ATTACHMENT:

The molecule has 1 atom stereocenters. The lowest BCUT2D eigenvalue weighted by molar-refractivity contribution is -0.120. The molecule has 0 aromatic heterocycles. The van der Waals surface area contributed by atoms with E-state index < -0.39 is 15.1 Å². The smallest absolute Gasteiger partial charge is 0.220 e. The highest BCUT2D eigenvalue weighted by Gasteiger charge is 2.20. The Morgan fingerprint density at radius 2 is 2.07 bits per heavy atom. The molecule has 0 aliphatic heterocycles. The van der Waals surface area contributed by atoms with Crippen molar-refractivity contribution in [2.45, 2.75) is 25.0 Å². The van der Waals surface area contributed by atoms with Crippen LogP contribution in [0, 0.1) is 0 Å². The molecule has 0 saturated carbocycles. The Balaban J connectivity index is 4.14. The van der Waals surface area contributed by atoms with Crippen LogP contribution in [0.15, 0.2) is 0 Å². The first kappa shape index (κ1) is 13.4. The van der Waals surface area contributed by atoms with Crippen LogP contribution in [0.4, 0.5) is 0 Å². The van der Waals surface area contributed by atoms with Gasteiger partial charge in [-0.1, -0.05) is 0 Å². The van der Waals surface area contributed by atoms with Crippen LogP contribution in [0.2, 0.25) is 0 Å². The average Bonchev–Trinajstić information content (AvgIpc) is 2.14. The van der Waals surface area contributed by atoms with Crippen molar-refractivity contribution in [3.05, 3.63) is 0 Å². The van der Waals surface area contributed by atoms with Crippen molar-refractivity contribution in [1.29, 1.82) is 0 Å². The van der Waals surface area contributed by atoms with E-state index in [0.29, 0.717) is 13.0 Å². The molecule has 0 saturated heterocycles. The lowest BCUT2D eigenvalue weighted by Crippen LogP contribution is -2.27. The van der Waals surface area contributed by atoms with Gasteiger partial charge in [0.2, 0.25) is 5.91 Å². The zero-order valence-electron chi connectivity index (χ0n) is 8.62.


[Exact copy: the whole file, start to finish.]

The molecule has 1 atom stereocenters. The lowest BCUT2D eigenvalue weighted by molar-refractivity contribution is -0.120. The molecule has 0 aromatic heterocycles. The van der Waals surface area contributed by atoms with E-state index < -0.39 is 15.1 Å². The smallest absolute Gasteiger partial charge is 0.220 e. The highest BCUT2D eigenvalue weighted by Gasteiger charge is 2.20. The Morgan fingerprint density at radius 2 is 2.07 bits per heavy atom. The molecule has 0 aliphatic heterocycles. The van der Waals surface area contributed by atoms with Crippen molar-refractivity contribution in [2.45, 2.75) is 25.0 Å². The van der Waals surface area contributed by atoms with Crippen LogP contribution in [0, 0.1) is 0 Å². The molecule has 0 saturated carbocycles. The Balaban J connectivity index is 4.14. The van der Waals surface area contributed by atoms with Crippen LogP contribution in [0.15, 0.2) is 0 Å². The first kappa shape index (κ1) is 13.4. The van der Waals surface area contributed by atoms with Crippen LogP contribution in [0.4, 0.5) is 0 Å². The van der Waals surface area contributed by atoms with Gasteiger partial charge in [-0.1, -0.05) is 0 Å². The van der Waals surface area contributed by atoms with Crippen LogP contribution in [0.2, 0.25) is 0 Å². The average Bonchev–Trinajstić information content (AvgIpc) is 2.14. The van der Waals surface area contributed by atoms with Crippen molar-refractivity contribution in [3.05, 3.63) is 0 Å². The van der Waals surface area contributed by atoms with Crippen molar-refractivity contribution in [1.29, 1.82) is 0 Å². The van der Waals surface area contributed by atoms with E-state index in [0.29, 0.717) is 13.0 Å². The molecule has 0 saturated heterocycles. The lowest BCUT2D eigenvalue weighted by Crippen LogP contribution is -2.27. The van der Waals surface area contributed by atoms with Gasteiger partial charge in [0.2, 0.25) is 5.91 Å². The zero-order valence-electron chi connectivity index (χ0n) is 8.62.